abstract = "Background: Neuraxial anesthesia is considered as the gold standard in the control labor of pain. Its variants are epidural analgesia and combined spinal–epidural analgesia. Few studies, as yet, have investigated the duration of labor as a primary outcome. Some authors have suggested that combined spinal–epidural analgesia may reduce labor duration but at the moment the benefit of shortening labor is uncertain. The main aim of this study was to compare combined spinal–epidural with epidural analgesia in terms of their effect on duration of stage I labor, maternal, and neonatal outcomes. Methods: A prospective cohort study was conducted. Parturients who requested analgesia at cervical dilatation <6 cm were included. Analgesia was either epidural with low concentration levobupivacaine or combined spinal epidural with subarachnoid sufentanil. The primary outcome was the length of stage I labor. Onset and quality of analgesia, mode of delivery, effects on uterine activity and use of oxytocin, fetal heart rate abnormalities and uterine hyperkinesia, maternal, and neonatal complications were also considered. Results: We enrolled 400 patients: 176 in the combined spinal–epidural group and 224 in the epidural group. Patients in the two treatment groups were similar with regard to demographic characteristics, parity, and incidence of obstetric comorbidities, labor induction, oxytocin infusion, Bishop score, and Visual Analogue Score (VAS) at analgesia request. Duration of stage I labor did not differ, at 195 (120–300) minutes for both the groups (p = .7). Combined spinal–epidural was associated with less reduction in uterine contractility after initial administration: 15.34 versus 39.73{\%}, (p < .001) and with delayed need for oxytocin, at dilations of 7 ± 2.5 cm versus 6. ± 2.7, (p = .002). Onset of analgesia was quicker for combined spinal–epidural analgesia: 31 versus 20{\%}, with VAS <4 after 5 minutes, (p < .001); and lower VAS scores after initial analgesia administration. No differences were found in the other outcomes. Conclusions: Combined spinal–epidural with subarachnoid sufentanil may not reduce the duration of stage I labor, but in our study it appeared to affect uterine contractility less. It also had a more rapid onset and was more effective, without any concomitant increase in maternal or neonatal complications.",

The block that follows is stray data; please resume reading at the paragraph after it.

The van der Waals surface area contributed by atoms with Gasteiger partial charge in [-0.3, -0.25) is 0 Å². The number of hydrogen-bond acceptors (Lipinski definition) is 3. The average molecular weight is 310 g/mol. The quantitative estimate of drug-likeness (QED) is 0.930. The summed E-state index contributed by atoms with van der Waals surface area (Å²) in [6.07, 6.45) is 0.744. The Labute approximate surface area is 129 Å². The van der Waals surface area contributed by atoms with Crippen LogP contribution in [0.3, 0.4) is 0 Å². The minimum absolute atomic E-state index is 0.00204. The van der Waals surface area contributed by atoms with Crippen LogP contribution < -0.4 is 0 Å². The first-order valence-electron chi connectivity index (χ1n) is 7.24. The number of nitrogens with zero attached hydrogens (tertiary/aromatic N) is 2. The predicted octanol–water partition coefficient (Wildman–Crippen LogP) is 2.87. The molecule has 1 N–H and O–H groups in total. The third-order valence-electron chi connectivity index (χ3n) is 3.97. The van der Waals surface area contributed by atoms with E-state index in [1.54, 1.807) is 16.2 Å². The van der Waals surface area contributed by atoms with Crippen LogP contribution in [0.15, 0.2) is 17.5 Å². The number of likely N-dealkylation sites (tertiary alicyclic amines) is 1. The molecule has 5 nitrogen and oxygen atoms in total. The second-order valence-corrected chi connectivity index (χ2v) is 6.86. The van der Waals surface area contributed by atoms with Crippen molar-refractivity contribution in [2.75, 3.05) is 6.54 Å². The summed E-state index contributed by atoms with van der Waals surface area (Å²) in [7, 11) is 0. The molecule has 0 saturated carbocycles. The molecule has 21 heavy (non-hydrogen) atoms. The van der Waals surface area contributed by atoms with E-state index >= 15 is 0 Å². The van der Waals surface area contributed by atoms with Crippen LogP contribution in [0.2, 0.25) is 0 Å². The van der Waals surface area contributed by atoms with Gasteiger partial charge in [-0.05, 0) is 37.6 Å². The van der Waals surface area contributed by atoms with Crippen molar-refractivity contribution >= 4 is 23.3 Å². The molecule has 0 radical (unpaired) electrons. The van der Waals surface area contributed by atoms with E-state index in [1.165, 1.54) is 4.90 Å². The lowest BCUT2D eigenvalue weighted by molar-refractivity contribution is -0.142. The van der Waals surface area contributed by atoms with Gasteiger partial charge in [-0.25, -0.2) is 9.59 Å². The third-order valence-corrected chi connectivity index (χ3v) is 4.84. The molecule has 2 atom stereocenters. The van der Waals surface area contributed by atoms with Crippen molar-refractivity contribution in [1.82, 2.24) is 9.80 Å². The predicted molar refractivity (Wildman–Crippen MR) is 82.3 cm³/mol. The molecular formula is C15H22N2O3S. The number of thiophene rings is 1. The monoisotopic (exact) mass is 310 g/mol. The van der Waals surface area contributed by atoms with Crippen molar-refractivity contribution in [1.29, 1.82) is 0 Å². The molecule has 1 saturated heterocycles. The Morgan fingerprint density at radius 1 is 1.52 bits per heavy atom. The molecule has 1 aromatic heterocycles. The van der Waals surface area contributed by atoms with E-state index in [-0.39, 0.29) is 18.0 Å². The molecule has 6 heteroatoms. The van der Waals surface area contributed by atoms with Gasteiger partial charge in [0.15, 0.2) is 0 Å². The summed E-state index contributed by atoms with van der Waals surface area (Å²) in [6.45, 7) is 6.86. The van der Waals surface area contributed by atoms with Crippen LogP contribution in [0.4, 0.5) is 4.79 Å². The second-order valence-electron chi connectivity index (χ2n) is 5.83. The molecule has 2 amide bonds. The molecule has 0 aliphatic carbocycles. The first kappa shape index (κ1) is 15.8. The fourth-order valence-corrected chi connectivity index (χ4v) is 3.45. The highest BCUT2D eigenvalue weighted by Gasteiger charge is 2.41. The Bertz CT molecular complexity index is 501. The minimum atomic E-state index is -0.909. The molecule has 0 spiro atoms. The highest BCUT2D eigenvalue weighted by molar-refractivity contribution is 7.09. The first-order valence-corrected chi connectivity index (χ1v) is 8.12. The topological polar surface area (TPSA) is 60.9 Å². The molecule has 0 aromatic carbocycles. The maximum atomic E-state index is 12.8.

keywords = "Augmentation of labor, fetal monitoring, labor analgesia, labor duration",